The new Republican majority in the House has promised to reduce the federal budget by cutting spending and imposing new requirements for any future budgetary legislation. Incoming House Budget Committee Chairman Rep. Paul Ryan (R-WI) provided insights in an address at the e21/ Manhattan Institute on how he plans to exercise his new powers and carry out the financial agenda.
Congressman Ryan today said the cap on the government’s ability to borrow money, known as the debt ceiling will have to be raised, but he said Republicans will want something in return for their support. Ryan also said he hopes to be able to work with President Obama on issues including trade, immigration, tax reform and energy.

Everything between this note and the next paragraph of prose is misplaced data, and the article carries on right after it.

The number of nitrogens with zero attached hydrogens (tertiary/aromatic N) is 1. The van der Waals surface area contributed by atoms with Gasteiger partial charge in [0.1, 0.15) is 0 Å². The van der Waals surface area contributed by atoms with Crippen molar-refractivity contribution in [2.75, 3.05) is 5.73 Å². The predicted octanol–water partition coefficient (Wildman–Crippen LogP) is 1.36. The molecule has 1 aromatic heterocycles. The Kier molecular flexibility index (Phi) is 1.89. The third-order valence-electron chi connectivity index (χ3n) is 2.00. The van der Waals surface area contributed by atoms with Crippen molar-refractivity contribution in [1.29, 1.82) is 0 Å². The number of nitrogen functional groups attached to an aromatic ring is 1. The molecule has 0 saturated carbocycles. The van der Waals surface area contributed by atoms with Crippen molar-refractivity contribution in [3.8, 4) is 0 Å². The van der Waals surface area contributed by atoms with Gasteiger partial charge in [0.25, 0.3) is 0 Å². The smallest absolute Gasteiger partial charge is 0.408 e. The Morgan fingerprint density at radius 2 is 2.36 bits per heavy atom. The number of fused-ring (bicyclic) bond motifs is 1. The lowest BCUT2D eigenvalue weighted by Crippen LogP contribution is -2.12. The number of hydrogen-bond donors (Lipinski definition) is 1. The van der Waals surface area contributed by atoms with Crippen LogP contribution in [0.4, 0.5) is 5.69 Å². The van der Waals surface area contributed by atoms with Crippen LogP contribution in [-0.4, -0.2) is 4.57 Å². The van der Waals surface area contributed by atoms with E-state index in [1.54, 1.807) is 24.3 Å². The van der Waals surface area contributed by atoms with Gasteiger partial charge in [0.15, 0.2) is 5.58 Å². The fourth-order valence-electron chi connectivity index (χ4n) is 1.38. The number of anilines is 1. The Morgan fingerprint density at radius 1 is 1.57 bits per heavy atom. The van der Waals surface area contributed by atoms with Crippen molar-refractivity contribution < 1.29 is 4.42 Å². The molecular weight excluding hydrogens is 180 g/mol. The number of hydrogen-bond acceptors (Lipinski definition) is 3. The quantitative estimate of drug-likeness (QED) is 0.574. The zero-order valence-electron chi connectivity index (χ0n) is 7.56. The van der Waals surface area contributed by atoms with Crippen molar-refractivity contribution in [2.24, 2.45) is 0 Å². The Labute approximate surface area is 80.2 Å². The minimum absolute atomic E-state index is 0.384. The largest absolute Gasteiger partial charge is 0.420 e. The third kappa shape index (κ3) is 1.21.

Under the GOP-proposed House rules package, Rep. Ryan would dictate spending priorities and place restrictions on the federal budget. In the case that the House and Senate fail to reach an agreement on a budget resolution, the congressman will then ban any revisions to his guidelines.
Originally, House Republicans planned to immediately pull back non-security discretionary spending to 2008 levels, but they had to hold off until the next fiscal year because Congress never passed a full budget for FY2011. Instead, GOP leaders have announced that they will cut five percent from the House operating budget for an estimated savings of $35 million for taxpayers.
Another new proposal aims to replace the Democrats’ existing policy of “pay as you go” with a “cut as you go” rule. The mandate requires legislation that increases in spending would be paid for with a spending cut of an equal or greater amount elsewhere in the budget and prohibits using a tax hike to make up the difference.